Updated: Aug 31, 2021
A couple of months ago I found myself looking for a new Tarot deck. I love to see how different artists can come up with their own view of the Tarot. But I'm also always amazed at the amount of poor quality decks exist. I'm not a fan of all these cheap game of thrones inspired decks where boobs take more space than actual symbolism. Show a little respect to the High Priestess... she's seen enough.
And that's probably why I immediately loved the Russian Tarot of St. Petersburg painted by Yuri Shakov. This deck is one of the most beautiful I have stumbled upon so far. It's a true work of art. I could not find much information about Shakov himself unfortunately but I'm still looking.
The look and feel of the deck is very Eastern European and reminds me very much on the colours and canvas I would see at my grandma's place: Vibrant colours, fantastic folkloric clothes and an easy-to-read RWS based system make this deck very approachable and just lovely.
A Dive in the Deck: quick facts
- The 2 suits follow the original Marseille/RWS order. No fantasy or made up card is to be found. 22 major cards and the 4 minor suits are there. This is great for beginners because you can start using this deck while still learning the basics without risking any confusion.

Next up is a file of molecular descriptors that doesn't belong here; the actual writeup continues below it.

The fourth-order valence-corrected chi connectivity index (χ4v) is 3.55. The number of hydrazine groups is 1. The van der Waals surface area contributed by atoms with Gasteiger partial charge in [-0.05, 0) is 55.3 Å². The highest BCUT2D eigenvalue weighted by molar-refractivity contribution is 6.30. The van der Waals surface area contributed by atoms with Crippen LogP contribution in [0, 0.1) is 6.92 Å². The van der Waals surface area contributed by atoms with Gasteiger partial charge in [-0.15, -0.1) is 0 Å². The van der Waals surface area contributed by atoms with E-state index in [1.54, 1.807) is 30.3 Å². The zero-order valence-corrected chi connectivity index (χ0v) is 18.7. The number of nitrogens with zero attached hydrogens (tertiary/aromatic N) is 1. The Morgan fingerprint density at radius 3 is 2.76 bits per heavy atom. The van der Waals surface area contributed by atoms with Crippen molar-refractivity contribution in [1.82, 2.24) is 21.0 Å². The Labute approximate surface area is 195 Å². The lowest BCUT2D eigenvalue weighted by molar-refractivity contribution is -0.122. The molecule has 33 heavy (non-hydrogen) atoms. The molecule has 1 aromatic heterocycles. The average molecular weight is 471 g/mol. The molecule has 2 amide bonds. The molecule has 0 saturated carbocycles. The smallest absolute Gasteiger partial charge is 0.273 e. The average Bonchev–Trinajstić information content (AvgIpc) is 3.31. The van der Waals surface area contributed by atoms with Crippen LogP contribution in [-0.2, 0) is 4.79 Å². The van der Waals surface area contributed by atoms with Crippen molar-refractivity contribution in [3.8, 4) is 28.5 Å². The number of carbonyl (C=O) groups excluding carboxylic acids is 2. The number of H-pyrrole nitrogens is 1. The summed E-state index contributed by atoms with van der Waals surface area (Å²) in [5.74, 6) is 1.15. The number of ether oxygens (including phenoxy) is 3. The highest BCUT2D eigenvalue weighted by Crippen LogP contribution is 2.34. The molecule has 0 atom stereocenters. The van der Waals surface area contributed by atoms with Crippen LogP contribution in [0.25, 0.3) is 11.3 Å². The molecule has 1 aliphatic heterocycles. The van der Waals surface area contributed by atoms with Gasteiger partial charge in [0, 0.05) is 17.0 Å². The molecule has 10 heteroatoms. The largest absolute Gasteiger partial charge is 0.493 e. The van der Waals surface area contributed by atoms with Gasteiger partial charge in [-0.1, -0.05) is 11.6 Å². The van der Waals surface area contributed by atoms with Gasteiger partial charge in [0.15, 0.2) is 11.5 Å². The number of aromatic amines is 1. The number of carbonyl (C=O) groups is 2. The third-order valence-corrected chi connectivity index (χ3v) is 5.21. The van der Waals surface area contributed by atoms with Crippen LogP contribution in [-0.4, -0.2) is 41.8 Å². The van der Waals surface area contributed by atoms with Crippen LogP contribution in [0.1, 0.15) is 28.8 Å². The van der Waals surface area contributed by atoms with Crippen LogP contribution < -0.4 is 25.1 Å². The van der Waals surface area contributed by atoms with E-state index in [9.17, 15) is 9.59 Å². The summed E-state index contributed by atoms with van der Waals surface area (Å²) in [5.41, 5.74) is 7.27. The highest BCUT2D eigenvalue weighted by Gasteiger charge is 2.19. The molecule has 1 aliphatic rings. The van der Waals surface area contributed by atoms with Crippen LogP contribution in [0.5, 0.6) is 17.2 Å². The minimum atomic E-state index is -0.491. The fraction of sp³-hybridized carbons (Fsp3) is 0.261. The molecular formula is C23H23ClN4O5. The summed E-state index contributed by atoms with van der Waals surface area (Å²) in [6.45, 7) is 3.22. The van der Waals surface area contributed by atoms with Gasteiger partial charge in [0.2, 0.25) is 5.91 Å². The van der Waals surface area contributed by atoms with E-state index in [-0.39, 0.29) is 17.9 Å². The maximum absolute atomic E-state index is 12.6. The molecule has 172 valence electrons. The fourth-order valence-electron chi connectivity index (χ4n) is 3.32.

- The cards have a strong Eastern European feel. If you're a fan you'll love it.
- The deck has a colour code of its own. The characters are wearing very colourful outfits and the artist started his own new code with strong purple, deep shades of green and softer reds. These colours can give you many clues during a reading as you learn to interpret them.
- The Devil is impersonated by Joseph Staline. Instead of little demons, it is the people who are tied to a chain and subjected to him. A little heart tattoo, sailor style, on Staline's chest is both pretty funny and weird. This card shows the main issues often brought up by The Devil: enslavement, addiction, fear, domination, danger etc.
- The deck is so easy to read! Each card focuses on just a figure and is right on point. There is little background information, not many details and secondary scenes. This can help beginners focus on the main messages of each card without being confused by an artist's addition or interpretation that would come on top of the basic knowledge of Tarot.
The minor arcana of the Tarot of St. Petersburg is worth buying it alone. The illustrations are so clear. So gorgeous too. Each card of the minor arcana tells a simple story, largely based on the Rider Waite Smith deck. You can use them to go very, very deep in your interpretation.
To conclude: the St. Petersburg deck is a precious addition to your collection. It can be used by advanced and beginners readers alike and there will always be something new to discover. The only tiny flaw of this deck, to me, is the size of the actual illustrations as the golden background takes a lot of space on each card. I prefer larger formats. But this is totally subjective and that size may work well for others.